In this piece, I argue the crypto industry currently lacks proper disclosure practices at the level that regulators (and serious investors) will expect in the future.

“No proper disclosures” has been a refrain used by the SEC in their attempt to paint the industry’s non-compliance. 

You can read it on the above link (no paywall) as a preamble to my additional commentary on this topic.

I’ve poured over 3 recent significant legislations pertaining to digital assets: 

Each one of these recently published regulatory actions mentions the disclosure aspect several times and offers some guidelines for meeting them. However, none of them were detailed enough, nor specific enough about the peculiarities of digital assets and emerging (or established) projects that depend on the token’s utility. 

Last month, Paradigm published an excellent essay, The Current SEC Disclosure Framework Is Unfit for Crypto. Although it is clear the current framework and practices do not squarely apply, what would proper disclosures entail? That is where we should be focused, going forward.

Of course, several cryptocurrency projects claim to be sufficiently decentralized, and beg the question: are disclosures necessary? However, being decentralized is not a cop-out for the avoidance of responsibility to disclose comprehensive information about the performance and evolution of a given project. 

My counter-argument here is that even the most decentralized tokens such as Bitcoin and Ethereum could benefit from more cohesive disclosures about their evolution via performance metrics and indicators to prove their market status.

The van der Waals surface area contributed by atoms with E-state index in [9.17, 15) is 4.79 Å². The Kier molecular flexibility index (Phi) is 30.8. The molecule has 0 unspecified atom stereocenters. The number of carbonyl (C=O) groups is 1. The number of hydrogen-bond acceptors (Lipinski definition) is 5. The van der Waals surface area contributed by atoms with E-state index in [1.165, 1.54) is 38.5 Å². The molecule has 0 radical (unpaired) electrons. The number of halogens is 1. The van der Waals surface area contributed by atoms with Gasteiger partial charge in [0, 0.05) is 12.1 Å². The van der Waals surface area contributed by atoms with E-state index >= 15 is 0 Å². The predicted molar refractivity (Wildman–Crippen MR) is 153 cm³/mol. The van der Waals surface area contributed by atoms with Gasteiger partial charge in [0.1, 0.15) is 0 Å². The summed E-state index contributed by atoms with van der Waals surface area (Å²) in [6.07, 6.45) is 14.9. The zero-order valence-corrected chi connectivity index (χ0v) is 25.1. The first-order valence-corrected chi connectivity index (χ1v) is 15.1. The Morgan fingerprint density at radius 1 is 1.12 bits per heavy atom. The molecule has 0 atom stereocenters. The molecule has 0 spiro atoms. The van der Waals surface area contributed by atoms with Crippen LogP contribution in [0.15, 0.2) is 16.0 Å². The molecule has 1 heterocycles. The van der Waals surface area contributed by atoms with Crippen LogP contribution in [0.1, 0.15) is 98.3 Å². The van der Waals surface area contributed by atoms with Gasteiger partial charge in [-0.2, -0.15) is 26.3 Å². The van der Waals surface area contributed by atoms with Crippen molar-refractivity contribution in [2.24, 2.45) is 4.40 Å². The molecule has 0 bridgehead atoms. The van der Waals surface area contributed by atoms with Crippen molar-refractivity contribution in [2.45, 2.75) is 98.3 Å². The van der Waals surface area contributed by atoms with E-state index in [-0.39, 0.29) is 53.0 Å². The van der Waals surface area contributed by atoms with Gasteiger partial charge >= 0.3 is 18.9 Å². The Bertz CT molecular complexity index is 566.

Saying that a given protocol is open, therefore anyone can see their on-chain data is not enough, and certainly not a good reason for stopping to disclose a comprehensive view about the ecosystem. The problem with blockchain related data is that information is disjointed, tough to read and not cohesive enough for human comprehension or interpretation. Granted, a flury of analysts publish their own spins on given projects, but the quality of many such reports can be improved, and they don’t replace the requirement for base level data and information.

Furthermore, given the realtime nature of the blockchain, disclosures could be continuously available, and not a one-time regularly scheduled event. And the silver lining behind this approach is that decentralized protocols could disclose their performance autonomously, as I’ve explained in that previous blog post.

Disclosures don’t only protect consumers against excessive and unchecked promotion, they also allow for better correlation between success realities of projects and their market valuations. In essence, disclosures help make token holders and institutional investors better informed and more comfortable with digital assets. 

The formalization of disclosures is coming to crypto projects, whether decentralized, centralized or nascent. We should better prepare for it and embrace it. 

The Race to Change the SEC Course and Some Breakthrough Scenarios

It is unlikely the US Congress will pass significant crypto-related legislation soon in order to foil the SEC’s path of killing that industry. 

As I wrote last week, 81 crypto-related Bills have been proposed so far, but none have yet to pass. One of the most hopeful Bills pertaining to Stablecoins had to be re-written as the previous one died on the vine. Another “comprehensive” Bill is being promised by Rep. McHenry as a joint effort from the House Financial Services Committee and the Agriculture Panel.

The SEC has momentum, and they can move much faster than Congress, sadly. The only way to make headways is to throw the SEC a curveball, distract them, think out of the box, do something different, or wait for an unexpected event to change the variables.

Some candidate ideas could have a faster gestation period than passing a Bill. 

1/ Sideline Gensler’s Power

Statutorily, the SEC’s Chair reports to the US Congress. Rep. Warren Davidson is preparing a Bill he will introduce in May that might limit the powers of the Chair, and give the Commissioners more voice.